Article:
Enhanced Nurse Licensure Compact (NLC): Current List of States
What Nurses Need to Know
Updated January 2020
Travel nurses often work across
state lines, and the Nurse Licensure Compact (NLC), coordinated by the National
Council of State Boards of Nursing (NCSBN), makes the process substantially
easier to work travel assignments in member states.
This is an excellent list of the states in the original NLC, but a new version of the compact, which has been ratified by NCSBN in 2015, has now been enacted.
The revised compact, called the enhanced Nurse Licensure Compact (eNLC), went into effect on July 20, 2017, when North Carolina became the 26th state to sign its provisions into law.
Even as more states
agree to the new provisions and join the eNLC, representatives from the
original states who make up the Interstate
Commission will oversee the compact’s
implementation in the coming months. The commission members set Friday, January 19, 2018, as the official implementation date for the enhanced
If you have any questions about the enhanced NLC, compact nursing licenses, or how to get your nursing license in a non-compact state, contact the recruiters and licensing experts with our partner travel nursing agencies.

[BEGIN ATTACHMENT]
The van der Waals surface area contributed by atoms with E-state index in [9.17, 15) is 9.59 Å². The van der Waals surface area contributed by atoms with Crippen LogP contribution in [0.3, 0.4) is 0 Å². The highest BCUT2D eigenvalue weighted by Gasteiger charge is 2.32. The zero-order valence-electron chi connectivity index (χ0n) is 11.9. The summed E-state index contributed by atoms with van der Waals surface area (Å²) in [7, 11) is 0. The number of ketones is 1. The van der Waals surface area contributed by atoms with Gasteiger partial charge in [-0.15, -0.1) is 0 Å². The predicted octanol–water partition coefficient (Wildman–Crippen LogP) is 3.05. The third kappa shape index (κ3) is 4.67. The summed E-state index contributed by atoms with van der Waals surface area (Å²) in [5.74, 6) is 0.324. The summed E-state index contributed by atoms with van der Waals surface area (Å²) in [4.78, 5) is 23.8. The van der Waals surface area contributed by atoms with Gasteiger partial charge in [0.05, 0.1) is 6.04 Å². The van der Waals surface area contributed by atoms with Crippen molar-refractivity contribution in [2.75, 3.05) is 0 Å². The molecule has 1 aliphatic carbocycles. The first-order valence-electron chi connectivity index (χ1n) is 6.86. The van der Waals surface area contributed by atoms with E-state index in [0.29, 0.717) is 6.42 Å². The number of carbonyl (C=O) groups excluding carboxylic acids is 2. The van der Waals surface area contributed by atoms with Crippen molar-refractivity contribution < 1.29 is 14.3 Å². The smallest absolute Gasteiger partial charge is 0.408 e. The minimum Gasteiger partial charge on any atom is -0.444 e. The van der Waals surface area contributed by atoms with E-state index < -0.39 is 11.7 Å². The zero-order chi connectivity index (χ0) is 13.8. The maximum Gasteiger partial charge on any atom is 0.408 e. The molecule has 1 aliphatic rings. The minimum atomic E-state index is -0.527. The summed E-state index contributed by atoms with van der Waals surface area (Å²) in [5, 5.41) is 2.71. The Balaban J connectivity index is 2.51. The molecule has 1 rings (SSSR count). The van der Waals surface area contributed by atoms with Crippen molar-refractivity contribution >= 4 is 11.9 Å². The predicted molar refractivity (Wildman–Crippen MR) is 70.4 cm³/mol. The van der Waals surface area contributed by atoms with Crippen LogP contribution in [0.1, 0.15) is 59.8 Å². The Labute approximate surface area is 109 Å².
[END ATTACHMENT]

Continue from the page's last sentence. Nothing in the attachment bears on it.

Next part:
Which states are part of the enhanced NLC?
Here is the current list of states
that have enacted the enhanced Nurse Licensure Compact:
• Kentucky (joining in July 2019)
• Louisiana (joining in July 2019)
• New Hampshire
• New Mexico
• North Carolina
• North Dakota
• South Carolina
• South Dakota
• West Virginia
What is the Enhanced Nurse Licensure Compact?
Allowing nurses to have mobility across state borders, the enhanced NLC increases access to care while maintaining public protection. The enhanced NLC, or eNLC, which is an updated version of the current Nurse Licensure Compact, allows for registered nurses (RNs) and licensed practical/vocational nurses (LPN/VNs) to have one multistate license, with the ability to practice in both their home state and other eNLC states.
All states, including those participating in the existing NLC, must introduce legislation in the coming years to enter into the eNLC.
Patient safety concerns have led to the addition of new features in the provisions of the legislation of the enhanced NLC. Licensing standards are aligned in enhanced NLC states so all applicants for a multistate nursing license are required to meet the same standards, which include a federal and state criminal background check that will be conducted for all applicants applying for multistate licensure.
To learn more about the implementation of the enhanced NLC, visit the NCSBN FAQs.